Monarch butterfly and dragonfly migrations are so massive they’re being caught on NWS radar

The National Weather Service’s weather surveillance radar captured a massive migration of monarch butterflies and dragonflies flying over the central United States.

The monarch butterflies and dragonflies were being carried by a north wind tailing behind a cold front that was passing through central Oklahoma on Oct. 5.

In the image shared by NWS, the colorful patches of the map reveal the extent of the migration, with the densest areas marked in yellow and red. This is the leading end of the migration, and the additional green areas mark the rest of the butterflies trailing behind.

Radars like WSR-88D, which captured the data, transmit 10 cm electromagnetic waves at the speed of light in the form of short bursts of radio waves.

These radio waves then travel through the atmosphere and will strike any present hydrometeors, such as rain, hail or snow, causing the radio wave energy to scatter in all directions. The energy which reflects back toward the radar is measured by a fine-tuned receiver, which can then determine whether the hydrometeors (rain/snow/hail) are moving toward or away from the radar. This is known as the “doppler shift.”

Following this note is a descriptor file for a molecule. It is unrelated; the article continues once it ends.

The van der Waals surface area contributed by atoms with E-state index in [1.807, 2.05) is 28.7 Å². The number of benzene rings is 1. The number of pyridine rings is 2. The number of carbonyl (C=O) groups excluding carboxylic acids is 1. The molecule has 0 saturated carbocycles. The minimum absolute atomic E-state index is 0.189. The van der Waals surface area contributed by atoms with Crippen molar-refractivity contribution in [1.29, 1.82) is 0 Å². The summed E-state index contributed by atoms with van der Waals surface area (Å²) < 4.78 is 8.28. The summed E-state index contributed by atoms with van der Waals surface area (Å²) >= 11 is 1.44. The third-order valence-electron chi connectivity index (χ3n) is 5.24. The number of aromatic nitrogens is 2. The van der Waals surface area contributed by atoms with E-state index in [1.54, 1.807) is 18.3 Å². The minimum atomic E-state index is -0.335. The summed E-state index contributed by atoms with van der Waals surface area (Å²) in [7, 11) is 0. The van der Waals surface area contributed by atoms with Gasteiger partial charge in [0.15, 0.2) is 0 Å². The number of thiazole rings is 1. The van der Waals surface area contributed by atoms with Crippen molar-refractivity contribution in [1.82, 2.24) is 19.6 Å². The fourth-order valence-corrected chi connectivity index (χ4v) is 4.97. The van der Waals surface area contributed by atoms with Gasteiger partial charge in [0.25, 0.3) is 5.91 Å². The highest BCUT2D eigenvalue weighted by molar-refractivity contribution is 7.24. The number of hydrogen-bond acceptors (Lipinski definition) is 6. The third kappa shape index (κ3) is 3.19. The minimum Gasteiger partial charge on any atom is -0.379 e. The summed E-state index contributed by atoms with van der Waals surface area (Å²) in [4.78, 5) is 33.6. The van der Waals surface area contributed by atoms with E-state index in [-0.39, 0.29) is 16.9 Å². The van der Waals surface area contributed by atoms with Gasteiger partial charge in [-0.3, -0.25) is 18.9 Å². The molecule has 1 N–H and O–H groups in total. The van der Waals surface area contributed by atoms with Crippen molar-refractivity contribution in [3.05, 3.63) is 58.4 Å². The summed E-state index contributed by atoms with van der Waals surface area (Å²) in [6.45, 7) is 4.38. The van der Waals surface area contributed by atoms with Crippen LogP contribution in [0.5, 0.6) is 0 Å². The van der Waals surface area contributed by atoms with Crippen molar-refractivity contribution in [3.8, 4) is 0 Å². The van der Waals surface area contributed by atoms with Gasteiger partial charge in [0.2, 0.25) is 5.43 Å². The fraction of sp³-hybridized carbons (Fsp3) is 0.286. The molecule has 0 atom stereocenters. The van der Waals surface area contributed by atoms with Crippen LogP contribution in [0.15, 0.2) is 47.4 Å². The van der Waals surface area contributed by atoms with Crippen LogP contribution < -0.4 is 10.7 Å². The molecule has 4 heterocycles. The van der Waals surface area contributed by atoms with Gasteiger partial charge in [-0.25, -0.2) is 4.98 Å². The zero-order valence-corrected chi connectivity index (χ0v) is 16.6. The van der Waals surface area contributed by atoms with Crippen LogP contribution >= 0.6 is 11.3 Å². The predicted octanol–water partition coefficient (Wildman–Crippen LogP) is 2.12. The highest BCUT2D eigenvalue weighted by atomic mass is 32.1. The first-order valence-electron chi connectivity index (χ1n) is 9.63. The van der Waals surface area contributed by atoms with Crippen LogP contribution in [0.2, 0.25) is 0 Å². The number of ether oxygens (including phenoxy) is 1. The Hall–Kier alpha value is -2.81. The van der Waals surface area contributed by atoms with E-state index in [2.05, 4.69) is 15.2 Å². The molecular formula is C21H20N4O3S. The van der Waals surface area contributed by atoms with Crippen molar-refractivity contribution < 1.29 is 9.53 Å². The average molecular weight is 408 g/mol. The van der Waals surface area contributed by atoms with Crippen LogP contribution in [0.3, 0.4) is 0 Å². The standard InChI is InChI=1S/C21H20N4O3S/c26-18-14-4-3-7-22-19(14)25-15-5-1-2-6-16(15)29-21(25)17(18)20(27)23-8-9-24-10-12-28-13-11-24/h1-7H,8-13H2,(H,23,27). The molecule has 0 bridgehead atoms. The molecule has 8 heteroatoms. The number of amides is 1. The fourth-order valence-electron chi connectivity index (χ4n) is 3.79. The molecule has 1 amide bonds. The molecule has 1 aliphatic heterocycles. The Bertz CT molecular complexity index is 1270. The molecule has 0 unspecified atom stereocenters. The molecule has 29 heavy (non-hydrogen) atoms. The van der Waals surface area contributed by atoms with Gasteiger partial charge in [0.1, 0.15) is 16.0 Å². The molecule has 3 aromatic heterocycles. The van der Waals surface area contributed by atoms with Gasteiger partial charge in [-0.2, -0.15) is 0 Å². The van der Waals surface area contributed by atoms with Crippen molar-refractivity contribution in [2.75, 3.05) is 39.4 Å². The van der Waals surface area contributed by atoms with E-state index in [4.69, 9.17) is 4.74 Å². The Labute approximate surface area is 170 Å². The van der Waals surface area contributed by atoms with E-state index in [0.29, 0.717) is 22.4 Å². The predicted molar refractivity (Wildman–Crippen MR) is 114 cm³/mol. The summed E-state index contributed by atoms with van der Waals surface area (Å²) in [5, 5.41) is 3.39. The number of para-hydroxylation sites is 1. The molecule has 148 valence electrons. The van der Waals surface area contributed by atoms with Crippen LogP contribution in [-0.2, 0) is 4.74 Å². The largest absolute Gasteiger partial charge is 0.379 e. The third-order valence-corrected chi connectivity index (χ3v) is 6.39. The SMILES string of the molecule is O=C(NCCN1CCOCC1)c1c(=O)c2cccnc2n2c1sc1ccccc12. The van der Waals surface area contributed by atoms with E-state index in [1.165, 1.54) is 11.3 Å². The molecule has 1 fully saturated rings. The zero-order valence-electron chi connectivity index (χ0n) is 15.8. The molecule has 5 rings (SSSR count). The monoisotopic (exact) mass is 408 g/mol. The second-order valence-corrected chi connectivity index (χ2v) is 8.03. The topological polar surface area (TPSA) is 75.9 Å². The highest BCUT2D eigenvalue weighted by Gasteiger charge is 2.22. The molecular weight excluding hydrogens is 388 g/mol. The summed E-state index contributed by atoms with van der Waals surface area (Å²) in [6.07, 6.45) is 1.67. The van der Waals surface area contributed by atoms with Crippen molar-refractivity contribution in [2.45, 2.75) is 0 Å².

But weather phenomena aren’t the only thing that radar can pick up.

According to the NWS office in Boulder, Colorado, insects rarely produce a coherent radar signature, but migrating birds frequently do, and this has to do with size. Butterflies can show up on radar only in large enough and highly-concentrated quantities — like during a mass migration when the butterflies are flying with wind currents.

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Butterflies showing up on radar is such a rare occurrence, the NWS Boulder office originally guessed that a radar reading on Oct. 3 was showing a bird migration over Denver, but Twitter users quickly alerted the agency to the fact that it was a migration of painted lady butterflies.

Monarch butterflies are known for the extensive and massive annual winter migration that brings millions of them to California and Mexico. Their total migration path can be as long as 3,000 miles, and North American monarchs are one of the only butterflies to migrate such a distance.

They are driven each winter by a need to escape cold temperatures, which will kill them if they linger.

Monarch butterflies are migrating in such large numbers that NWS radar is capturing their path. LEFT: NWS radar image. RIGHT: Monarchs cover a pine tree in The Monarch Butterfly Biosphere Reserve, Mexico. (Sylvain CORDIER/Gamma-Rapho/Getty Images)

Monarch butterflies emerge from their chrysalises throughout the summer and into early fall, but their life cycles are different depending on when they emerge.

Monarchs born throughout the early and mid-summer have much shorter lifespans than those born in late summer and early fall, and only those that are born later will live to migrate south. Those that make the longest migration south are often referred to as the monarch super generation.

By the time the next winter rolls around, the butterflies heading south to migrate will be a few generations removed from the prior monarch super generation.

This story was reported from Los Angeles.